• mel - Great tips!! As a family of six (with three teenagers), our kids have grown up hiking. Every summer we go on a multi-day backpacking trip. My kids look forward to it all year. It’s surely hard work, but we do it as a team. It gets us outside in God’s creation, away from technology, and it’s always an adventure! You need no skill to hike, just put one foot in front of the other. πŸ™‚

  • Elise O. - Thank you for your perspective on parenting. This is so inspiring to me! Your blog is one of my very favorites because you seem to enjoy your family so much and are so positive about your kids and parenting. This blog post makes me look forward to the day that I have children and can include them in the things I enjoy!

  • Meg - Thanks!I am so looking forward to going on hikes with my kids. I think I turn it into too big of a deal and I need to have more fun with it and take the pressure off the situation. This post was a great reminder of just that.We don’t need to be pros or spend a fortune on gear. I am curious. Do you pack a little first aid kit? It seems like I would want to have a few bandaids and maybe some antiseptic and a few other little things.

  • Seamingly Sarah - I second the bringing more snacks than you think you need! I would like to know how others keep the slow and fast kids together or at least not fighting at having to stick to the other one’s pace during the hike?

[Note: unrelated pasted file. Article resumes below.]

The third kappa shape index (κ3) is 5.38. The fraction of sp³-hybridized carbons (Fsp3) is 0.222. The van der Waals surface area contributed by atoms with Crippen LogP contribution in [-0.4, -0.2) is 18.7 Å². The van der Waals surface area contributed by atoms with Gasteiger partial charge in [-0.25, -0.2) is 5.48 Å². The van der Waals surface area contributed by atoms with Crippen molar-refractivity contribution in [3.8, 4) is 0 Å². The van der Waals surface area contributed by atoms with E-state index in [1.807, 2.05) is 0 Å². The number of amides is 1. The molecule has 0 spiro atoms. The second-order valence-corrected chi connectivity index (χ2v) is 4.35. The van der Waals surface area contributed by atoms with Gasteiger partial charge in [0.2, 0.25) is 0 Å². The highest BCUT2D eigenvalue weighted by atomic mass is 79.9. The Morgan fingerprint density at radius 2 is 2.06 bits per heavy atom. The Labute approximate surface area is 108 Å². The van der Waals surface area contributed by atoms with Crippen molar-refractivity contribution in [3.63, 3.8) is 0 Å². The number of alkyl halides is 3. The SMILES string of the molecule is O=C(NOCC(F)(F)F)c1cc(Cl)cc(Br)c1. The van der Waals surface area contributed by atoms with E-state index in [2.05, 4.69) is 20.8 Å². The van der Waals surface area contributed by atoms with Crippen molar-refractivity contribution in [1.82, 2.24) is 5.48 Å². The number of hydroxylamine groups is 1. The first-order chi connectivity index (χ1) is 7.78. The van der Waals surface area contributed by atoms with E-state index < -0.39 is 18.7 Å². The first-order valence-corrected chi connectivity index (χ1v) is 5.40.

• Meryl - Some great ideas–thanks! Our little guy is only 3, so we’re still keeping it short, but love the tip to change it up when he gets tired.

  • Alice H - I dislike when people say that about enjoying things before you have kids. I love having my kids involved in almost everything I do. Thanks for your tips!

  • susie - Great tips! I am hoping you do a post on food! It will probably be similar as what we pack, but I am always looking for new ideas.

  • kimberly oyler - firecracker in that work out outfit is killing me. she looks way cuter than i do.

  • Kelly - Fun pictures! Look very similar to a lot of ours πŸ™‚ The one piece of “equipment” I would suggest investing in is Keens sandals for all! They’re the perfect hiking shoe!

  • Paige - This is actually really helpful, thank you! We are at the stage where its more of an introduction into something we (well, me) love. We have to allow for fun and stopping. Also, the snack idea is great and I’ll remember next time. At age 8 and 5, I guess I just want them to think back to our camping and hiking and remember it was fun. Bigger and better hikes later.

  • Kelli - Do you guys use bug spray? I live in MN and the bugs are terrible this year, and I just can’t seem to find anything that works really well on my kids… (2yr old & 5mo old)

  • Diana - Your trip is so inspiring to read about! Thank for sharing it!

  • Ry Simmons - Love!!! We take little hikes with our kids (2,3,&4-years-old) and we just love it. Great advice with lots of snacks & breaks!! We also take small bags for them to collect leafs & rocks throughout our hike – keeps them busy and happy. Rock on, sister πŸ˜‰